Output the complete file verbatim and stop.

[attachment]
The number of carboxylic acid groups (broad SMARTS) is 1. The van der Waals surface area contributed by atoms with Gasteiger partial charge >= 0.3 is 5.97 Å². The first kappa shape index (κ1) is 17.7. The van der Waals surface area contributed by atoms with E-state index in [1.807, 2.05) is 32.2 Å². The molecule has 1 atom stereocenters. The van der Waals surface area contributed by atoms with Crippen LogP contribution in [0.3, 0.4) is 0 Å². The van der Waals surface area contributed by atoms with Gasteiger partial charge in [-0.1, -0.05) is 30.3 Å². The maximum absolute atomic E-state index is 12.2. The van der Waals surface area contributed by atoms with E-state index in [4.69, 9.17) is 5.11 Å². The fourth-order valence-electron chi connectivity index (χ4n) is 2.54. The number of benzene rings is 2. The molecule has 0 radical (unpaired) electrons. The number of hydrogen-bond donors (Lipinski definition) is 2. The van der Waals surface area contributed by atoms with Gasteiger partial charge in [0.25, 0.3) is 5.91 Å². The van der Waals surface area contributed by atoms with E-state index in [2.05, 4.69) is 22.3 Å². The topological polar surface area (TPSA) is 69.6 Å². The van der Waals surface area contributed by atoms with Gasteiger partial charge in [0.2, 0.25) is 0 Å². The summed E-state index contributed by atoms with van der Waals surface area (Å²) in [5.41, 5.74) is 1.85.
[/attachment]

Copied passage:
The number of carboxylic acid groups (broad SMARTS) is 1. The van der Waals surface area contributed by atoms with Gasteiger partial charge >= 0.3 is 5.97 Å². The first kappa shape index (κ1) is 17.7. The van der Waals surface area contributed by atoms with E-state index in [1.807, 2.05) is 32.2 Å². The molecule has 1 atom stereocenters. The van der Waals surface area contributed by atoms with Crippen LogP contribution in [0.3, 0.4) is 0 Å². The van der Waals surface area contributed by atoms with Gasteiger partial charge in [-0.1, -0.05) is 30.3 Å². The maximum absolute atomic E-state index is 12.2. The van der Waals surface area contributed by atoms with E-state index in [4.69, 9.17) is 5.11 Å². The fourth-order valence-electron chi connectivity index (χ4n) is 2.54. The number of benzene rings is 2. The molecule has 0 radical (unpaired) electrons. The number of hydrogen-bond donors (Lipinski definition) is 2. The van der Waals surface area contributed by atoms with Gasteiger partial charge in [0.25, 0.3) is 5.91 Å². The van der Waals surface area contributed by atoms with E-state index in [2.05, 4.69) is 22.3 Å². The topological polar surface area (TPSA) is 69.6 Å². The van der Waals surface area contributed by atoms with Gasteiger partial charge in [0.2, 0.25) is 0 Å². The summed E-state index contributed by atoms with van der Waals surface area (Å²) in [5.41, 5.74) is 1.85.